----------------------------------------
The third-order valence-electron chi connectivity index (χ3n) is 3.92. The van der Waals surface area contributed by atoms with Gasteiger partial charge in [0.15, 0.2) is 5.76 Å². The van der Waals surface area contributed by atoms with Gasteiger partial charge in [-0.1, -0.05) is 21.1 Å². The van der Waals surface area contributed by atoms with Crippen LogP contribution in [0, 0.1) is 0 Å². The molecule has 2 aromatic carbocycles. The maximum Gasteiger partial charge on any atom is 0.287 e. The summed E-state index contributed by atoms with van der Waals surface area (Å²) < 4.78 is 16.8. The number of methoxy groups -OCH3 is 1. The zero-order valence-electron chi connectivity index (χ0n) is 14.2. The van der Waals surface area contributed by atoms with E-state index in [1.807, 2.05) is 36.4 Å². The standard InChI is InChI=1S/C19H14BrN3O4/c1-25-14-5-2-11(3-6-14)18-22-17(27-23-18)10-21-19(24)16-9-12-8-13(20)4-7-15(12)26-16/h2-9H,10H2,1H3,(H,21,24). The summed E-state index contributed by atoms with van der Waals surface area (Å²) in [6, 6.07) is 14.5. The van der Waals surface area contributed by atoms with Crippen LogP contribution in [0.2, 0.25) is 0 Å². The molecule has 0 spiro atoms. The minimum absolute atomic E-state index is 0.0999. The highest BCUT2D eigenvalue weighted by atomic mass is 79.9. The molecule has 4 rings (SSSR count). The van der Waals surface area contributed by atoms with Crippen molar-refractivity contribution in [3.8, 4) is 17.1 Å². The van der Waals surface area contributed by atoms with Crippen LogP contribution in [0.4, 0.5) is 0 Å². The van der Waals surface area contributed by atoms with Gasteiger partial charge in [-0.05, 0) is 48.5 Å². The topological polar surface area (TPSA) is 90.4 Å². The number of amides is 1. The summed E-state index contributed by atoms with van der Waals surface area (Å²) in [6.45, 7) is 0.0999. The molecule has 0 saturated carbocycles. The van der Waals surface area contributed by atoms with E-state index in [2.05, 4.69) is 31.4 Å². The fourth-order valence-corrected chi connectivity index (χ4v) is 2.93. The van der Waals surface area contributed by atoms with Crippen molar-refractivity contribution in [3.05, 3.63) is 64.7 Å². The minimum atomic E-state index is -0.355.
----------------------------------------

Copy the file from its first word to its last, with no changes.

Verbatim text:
The third-order valence-electron chi connectivity index (χ3n) is 3.92. The van der Waals surface area contributed by atoms with Gasteiger partial charge in [0.15, 0.2) is 5.76 Å². The van der Waals surface area contributed by atoms with Gasteiger partial charge in [-0.1, -0.05) is 21.1 Å². The van der Waals surface area contributed by atoms with Crippen LogP contribution in [0, 0.1) is 0 Å². The molecule has 2 aromatic carbocycles. The maximum Gasteiger partial charge on any atom is 0.287 e. The summed E-state index contributed by atoms with van der Waals surface area (Å²) < 4.78 is 16.8. The number of methoxy groups -OCH3 is 1. The zero-order valence-electron chi connectivity index (χ0n) is 14.2. The van der Waals surface area contributed by atoms with E-state index in [1.807, 2.05) is 36.4 Å². The standard InChI is InChI=1S/C19H14BrN3O4/c1-25-14-5-2-11(3-6-14)18-22-17(27-23-18)10-21-19(24)16-9-12-8-13(20)4-7-15(12)26-16/h2-9H,10H2,1H3,(H,21,24). The summed E-state index contributed by atoms with van der Waals surface area (Å²) in [6, 6.07) is 14.5. The van der Waals surface area contributed by atoms with Crippen LogP contribution in [0.2, 0.25) is 0 Å². The molecule has 0 spiro atoms. The minimum absolute atomic E-state index is 0.0999. The highest BCUT2D eigenvalue weighted by atomic mass is 79.9. The molecule has 4 rings (SSSR count). The van der Waals surface area contributed by atoms with Crippen molar-refractivity contribution in [3.8, 4) is 17.1 Å². The van der Waals surface area contributed by atoms with Crippen LogP contribution in [0.4, 0.5) is 0 Å². The van der Waals surface area contributed by atoms with Gasteiger partial charge in [-0.05, 0) is 48.5 Å². The topological polar surface area (TPSA) is 90.4 Å². The number of amides is 1. The summed E-state index contributed by atoms with van der Waals surface area (Å²) in [6.45, 7) is 0.0999. The molecule has 0 saturated carbocycles. The van der Waals surface area contributed by atoms with E-state index in [2.05, 4.69) is 31.4 Å². The fourth-order valence-corrected chi connectivity index (χ4v) is 2.93. The van der Waals surface area contributed by atoms with Crippen molar-refractivity contribution in [3.05, 3.63) is 64.7 Å². The minimum atomic E-state index is -0.355.